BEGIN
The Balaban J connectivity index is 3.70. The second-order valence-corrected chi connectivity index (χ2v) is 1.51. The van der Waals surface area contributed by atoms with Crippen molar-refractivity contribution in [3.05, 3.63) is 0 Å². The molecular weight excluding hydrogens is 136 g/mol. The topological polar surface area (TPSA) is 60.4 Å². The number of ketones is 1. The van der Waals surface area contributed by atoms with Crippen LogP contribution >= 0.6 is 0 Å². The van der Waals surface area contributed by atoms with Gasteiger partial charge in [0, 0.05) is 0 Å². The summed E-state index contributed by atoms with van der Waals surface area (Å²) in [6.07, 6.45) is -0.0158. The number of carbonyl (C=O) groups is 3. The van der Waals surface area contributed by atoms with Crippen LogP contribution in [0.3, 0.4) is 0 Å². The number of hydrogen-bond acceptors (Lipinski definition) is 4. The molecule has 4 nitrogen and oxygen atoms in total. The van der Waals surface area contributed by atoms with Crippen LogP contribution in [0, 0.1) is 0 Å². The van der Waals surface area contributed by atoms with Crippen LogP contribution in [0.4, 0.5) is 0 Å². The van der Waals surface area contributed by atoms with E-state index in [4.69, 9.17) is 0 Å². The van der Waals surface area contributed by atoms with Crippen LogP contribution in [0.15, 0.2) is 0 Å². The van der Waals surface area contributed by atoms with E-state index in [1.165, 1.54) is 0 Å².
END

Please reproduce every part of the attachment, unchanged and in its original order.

The Balaban J connectivity index is 3.70. The second-order valence-corrected chi connectivity index (χ2v) is 1.51. The van der Waals surface area contributed by atoms with Crippen molar-refractivity contribution in [3.05, 3.63) is 0 Å². The molecular weight excluding hydrogens is 136 g/mol. The topological polar surface area (TPSA) is 60.4 Å². The number of ketones is 1. The van der Waals surface area contributed by atoms with Crippen LogP contribution >= 0.6 is 0 Å². The van der Waals surface area contributed by atoms with Gasteiger partial charge in [0, 0.05) is 0 Å². The summed E-state index contributed by atoms with van der Waals surface area (Å²) in [6.07, 6.45) is -0.0158. The number of carbonyl (C=O) groups is 3. The van der Waals surface area contributed by atoms with Crippen LogP contribution in [0.3, 0.4) is 0 Å². The number of hydrogen-bond acceptors (Lipinski definition) is 4. The molecule has 4 nitrogen and oxygen atoms in total. The van der Waals surface area contributed by atoms with Crippen LogP contribution in [0, 0.1) is 0 Å². The van der Waals surface area contributed by atoms with Crippen LogP contribution in [0.4, 0.5) is 0 Å². The van der Waals surface area contributed by atoms with E-state index in [4.69, 9.17) is 0 Å². The van der Waals surface area contributed by atoms with Crippen LogP contribution in [0.15, 0.2) is 0 Å². The van der Waals surface area contributed by atoms with E-state index in [1.165, 1.54) is 0 Å².